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Dolce & Gabbana

Holdfast

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So, I was browsing in Dolce & Gabbana today.

Who is their market? I was really struggling to figure it out.

On one hand, they had some pretty cool (if overly expensive for what they are) fairly classic tweed overcoats and cashmere blazers. On the other, they had some truly bizarrely coloured puffy jackets, other unusual outerwear and garish leopardskin pattern shirts. And in between some techno fabric sweaters (which I thought were very clever to be honest) and other wacky stuff.

I can see how each segment appeals to certain niches, but as an overall brand, it's very eclectic. No wonder they need so much advertising to keep the brand image straight. So who are they targetting with such a broad range of items? It seems very disjointed...
 

suited

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Puffy, Are you saying that this thing isn't an absolute steal at $1,900?
 

Christofuh

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Their models are really into nose candy.
Add to that a crazy ad budget, and you'll end up with $7100 bomber shearlings.
 

rach2jlc

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They initially started off rather classy, though a little edgy/sexy and with subtle military details, but stuck fairly close to nice standards. Nicely tailored jackets/suits, excellent leather goods (made by Ruffo, IIRC), always a really great fitted, slightly shorter peacoat, etc.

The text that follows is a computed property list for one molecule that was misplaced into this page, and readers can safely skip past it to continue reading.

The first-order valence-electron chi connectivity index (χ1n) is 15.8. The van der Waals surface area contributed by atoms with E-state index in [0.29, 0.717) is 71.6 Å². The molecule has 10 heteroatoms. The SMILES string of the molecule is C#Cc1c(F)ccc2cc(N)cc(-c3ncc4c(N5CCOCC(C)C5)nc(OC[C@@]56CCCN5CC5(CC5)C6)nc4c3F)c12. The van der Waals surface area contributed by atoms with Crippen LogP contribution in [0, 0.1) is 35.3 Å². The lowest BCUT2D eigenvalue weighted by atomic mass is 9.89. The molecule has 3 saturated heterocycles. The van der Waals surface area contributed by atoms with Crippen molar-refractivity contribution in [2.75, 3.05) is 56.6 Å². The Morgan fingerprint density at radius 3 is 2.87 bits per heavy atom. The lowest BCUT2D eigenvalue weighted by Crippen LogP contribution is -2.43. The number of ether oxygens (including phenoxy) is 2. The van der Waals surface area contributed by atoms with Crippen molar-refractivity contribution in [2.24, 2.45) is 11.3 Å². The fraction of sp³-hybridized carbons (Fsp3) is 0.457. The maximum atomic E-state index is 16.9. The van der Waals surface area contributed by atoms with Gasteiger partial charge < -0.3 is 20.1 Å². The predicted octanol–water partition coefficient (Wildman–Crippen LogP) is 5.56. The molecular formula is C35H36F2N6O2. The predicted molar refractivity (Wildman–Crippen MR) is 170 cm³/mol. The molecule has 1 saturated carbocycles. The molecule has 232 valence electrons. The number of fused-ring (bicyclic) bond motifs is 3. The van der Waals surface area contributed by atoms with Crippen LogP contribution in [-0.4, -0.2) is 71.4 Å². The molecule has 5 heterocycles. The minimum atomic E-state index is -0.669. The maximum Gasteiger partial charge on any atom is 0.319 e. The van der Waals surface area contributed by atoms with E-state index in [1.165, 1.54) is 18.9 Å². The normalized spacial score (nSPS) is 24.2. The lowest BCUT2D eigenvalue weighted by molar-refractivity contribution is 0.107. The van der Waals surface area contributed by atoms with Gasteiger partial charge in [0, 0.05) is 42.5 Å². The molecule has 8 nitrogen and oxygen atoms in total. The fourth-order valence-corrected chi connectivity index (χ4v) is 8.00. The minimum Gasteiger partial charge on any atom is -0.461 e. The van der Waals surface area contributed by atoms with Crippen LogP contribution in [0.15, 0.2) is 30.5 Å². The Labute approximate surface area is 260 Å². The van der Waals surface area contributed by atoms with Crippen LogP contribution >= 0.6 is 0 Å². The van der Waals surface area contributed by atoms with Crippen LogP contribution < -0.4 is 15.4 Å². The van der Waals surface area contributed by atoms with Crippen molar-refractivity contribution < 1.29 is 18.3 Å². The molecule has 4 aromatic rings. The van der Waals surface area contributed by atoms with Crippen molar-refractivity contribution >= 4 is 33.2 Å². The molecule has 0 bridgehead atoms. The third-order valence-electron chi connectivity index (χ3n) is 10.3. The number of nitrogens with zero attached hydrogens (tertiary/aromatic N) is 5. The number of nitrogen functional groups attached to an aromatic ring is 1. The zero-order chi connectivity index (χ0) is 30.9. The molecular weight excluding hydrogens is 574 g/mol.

Then, they began to make a name for themselves with more relaxed, "sexy" wear like LOW waist jeans, tees, etc. They kept selling lots of these and so this became their target via advertising, both in Europe but especially in Japan... where they do a large % of their sales. Each season, it seems like they've taken it one step further and so now they are garish, tacky, and almost trashy.

So, the schizophrenia is market-driven, though at base Dolce&Gabbana still know how to do some fun, sexy, but still relatively classic italian styling if you can wade through the "surface" novelty.
 

rach2jlc

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Originally Posted by Zenny
Douchebags.

Eh, that's a little narrow. If you take into consideration the entire Dolce&Gabbana umbrella, including D&G, there's a lot of crap. BUT, they still put out some beautiful items on the runway collections and in the showrooms.

It's just that those don't make for "shock value" advertising... seeing a man with no shirt and a pair of jeans with a 3" rise makes more IMPACT (for better or worse) than a guy wearing a nicely tailored blazer and wool pants.
 

RedScarf7

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I own a nice Dolce and Gabbana suit though I certainly wouldn't wear a lot of what they make. I am beginning to see a lot of D&G more and more like Ed Hardy...just very classless in many cases.
 

Holdfast

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The items I was looking at today were all main line items.